Hanging out July 24th
In a pre-emptive move against potential Olympic travel woes, over the next two week’s we’re experimenting with getting our team to work remotely as much as we can.
As part of our experiment we’re trying out Google+ Hangouts 1 to replace some of our internal meetings.
I’ve been working remotely in my current job for the past 12 months. Its great, but not without challenges. A lot of my work requires quite a bit of time to think and discuss with other team members, so time in the office tends to ebb and flow according to the project of the moment. One of the biggest problems with remote working is the feeling of being a bit isolated, especially if you’re quite a social creature 2 like me. Skype and conference calls can be great, but its not the same as being amongst the team.
- They’re fun. I know, I know — it’s easy to be cynical, but there’s still a novelty about your colleague’s head popping up on your screen when they’re 60+ miles away…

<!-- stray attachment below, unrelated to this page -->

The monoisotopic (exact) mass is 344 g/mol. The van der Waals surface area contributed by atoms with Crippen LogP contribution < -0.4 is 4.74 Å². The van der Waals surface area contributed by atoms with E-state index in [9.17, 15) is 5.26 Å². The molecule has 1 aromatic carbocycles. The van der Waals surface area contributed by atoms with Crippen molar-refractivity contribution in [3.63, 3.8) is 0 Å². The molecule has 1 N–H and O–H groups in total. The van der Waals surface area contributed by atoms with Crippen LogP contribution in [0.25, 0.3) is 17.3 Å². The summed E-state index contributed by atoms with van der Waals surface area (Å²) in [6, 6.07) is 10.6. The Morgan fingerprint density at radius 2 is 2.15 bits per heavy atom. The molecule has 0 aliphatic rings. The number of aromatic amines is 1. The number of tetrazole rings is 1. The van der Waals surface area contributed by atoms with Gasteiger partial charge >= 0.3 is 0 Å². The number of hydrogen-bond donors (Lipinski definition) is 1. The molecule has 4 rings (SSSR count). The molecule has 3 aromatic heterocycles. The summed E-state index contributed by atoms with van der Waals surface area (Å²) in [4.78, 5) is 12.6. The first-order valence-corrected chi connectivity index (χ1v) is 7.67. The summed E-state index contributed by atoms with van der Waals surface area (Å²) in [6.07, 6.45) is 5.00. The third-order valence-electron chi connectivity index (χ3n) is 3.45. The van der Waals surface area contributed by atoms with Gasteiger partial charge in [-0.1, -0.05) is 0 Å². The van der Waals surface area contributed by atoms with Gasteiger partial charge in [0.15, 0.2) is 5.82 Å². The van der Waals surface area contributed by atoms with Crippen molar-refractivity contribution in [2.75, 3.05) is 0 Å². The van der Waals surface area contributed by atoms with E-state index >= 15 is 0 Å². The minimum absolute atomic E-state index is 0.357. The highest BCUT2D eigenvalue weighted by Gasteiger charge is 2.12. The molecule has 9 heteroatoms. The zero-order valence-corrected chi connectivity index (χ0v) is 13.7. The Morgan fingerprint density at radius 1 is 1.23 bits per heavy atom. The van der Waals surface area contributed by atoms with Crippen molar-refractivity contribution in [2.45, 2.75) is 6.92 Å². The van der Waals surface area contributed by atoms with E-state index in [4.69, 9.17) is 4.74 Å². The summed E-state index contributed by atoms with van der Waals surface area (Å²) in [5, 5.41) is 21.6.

- They’re flexible. A video call is you and another person. A Hangout involves lots of people — you can dip in and dip out however you like. It feels a lot more like an actual ‘meeting’ than a phone call.
- The quality is superb. I’ve all but given up on using Skype for anything other than IM. The call quality is shocking. I don’t know how Google have done it, but Hangouts seem to be able to carry decent quality Video and excellent Audio with none of the stuttering that Skype calls have become known for.
- They’re easy. If you’re using the Google+ app on your phone/iPad setting up a Hangout is dead simple. The web app is a pain however, and regularly crashes for me.
- It hasn’t made me use Google+ any more. Despite all of this, I’m still not using Google+ as a social network. It’s not somewhere I visit to share content, or build connections. If ‘Hangouts’ are really going to be Google+’s marquee feature, they need to think about how they can pull people back into the network after using them.